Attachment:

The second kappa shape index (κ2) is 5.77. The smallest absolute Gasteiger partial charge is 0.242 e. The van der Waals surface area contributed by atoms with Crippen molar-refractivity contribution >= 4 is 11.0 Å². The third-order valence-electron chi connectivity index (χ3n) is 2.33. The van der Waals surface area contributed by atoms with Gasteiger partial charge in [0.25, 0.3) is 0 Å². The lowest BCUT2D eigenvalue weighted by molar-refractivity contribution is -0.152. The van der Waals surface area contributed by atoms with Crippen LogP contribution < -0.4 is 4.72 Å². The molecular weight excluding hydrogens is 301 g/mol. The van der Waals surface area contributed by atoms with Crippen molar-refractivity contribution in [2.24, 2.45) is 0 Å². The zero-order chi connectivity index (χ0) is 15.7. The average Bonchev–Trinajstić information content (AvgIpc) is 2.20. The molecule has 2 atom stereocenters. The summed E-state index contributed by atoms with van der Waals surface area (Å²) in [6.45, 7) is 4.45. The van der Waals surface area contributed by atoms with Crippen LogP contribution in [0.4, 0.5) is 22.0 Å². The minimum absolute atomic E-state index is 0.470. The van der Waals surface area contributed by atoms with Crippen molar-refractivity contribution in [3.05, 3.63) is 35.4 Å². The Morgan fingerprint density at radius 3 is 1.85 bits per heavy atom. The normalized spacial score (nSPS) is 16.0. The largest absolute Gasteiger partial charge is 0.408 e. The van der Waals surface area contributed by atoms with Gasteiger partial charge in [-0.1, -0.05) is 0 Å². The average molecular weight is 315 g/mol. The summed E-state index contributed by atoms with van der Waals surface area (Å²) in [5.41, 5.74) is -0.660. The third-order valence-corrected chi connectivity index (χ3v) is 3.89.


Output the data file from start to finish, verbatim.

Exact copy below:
The second kappa shape index (κ2) is 5.77. The smallest absolute Gasteiger partial charge is 0.242 e. The van der Waals surface area contributed by atoms with Crippen molar-refractivity contribution >= 4 is 11.0 Å². The third-order valence-electron chi connectivity index (χ3n) is 2.33. The van der Waals surface area contributed by atoms with Gasteiger partial charge in [0.25, 0.3) is 0 Å². The lowest BCUT2D eigenvalue weighted by molar-refractivity contribution is -0.152. The van der Waals surface area contributed by atoms with Crippen LogP contribution < -0.4 is 4.72 Å². The molecular weight excluding hydrogens is 301 g/mol. The van der Waals surface area contributed by atoms with Crippen molar-refractivity contribution in [2.24, 2.45) is 0 Å². The zero-order chi connectivity index (χ0) is 15.7. The average Bonchev–Trinajstić information content (AvgIpc) is 2.20. The molecule has 2 atom stereocenters. The summed E-state index contributed by atoms with van der Waals surface area (Å²) in [6.45, 7) is 4.45. The van der Waals surface area contributed by atoms with Crippen LogP contribution in [0.4, 0.5) is 22.0 Å². The minimum absolute atomic E-state index is 0.470. The van der Waals surface area contributed by atoms with Crippen molar-refractivity contribution in [3.05, 3.63) is 35.4 Å². The Morgan fingerprint density at radius 3 is 1.85 bits per heavy atom. The normalized spacial score (nSPS) is 16.0. The largest absolute Gasteiger partial charge is 0.408 e. The van der Waals surface area contributed by atoms with Gasteiger partial charge in [-0.1, -0.05) is 0 Å². The average molecular weight is 315 g/mol. The summed E-state index contributed by atoms with van der Waals surface area (Å²) in [5.41, 5.74) is -0.660. The third-order valence-corrected chi connectivity index (χ3v) is 3.89.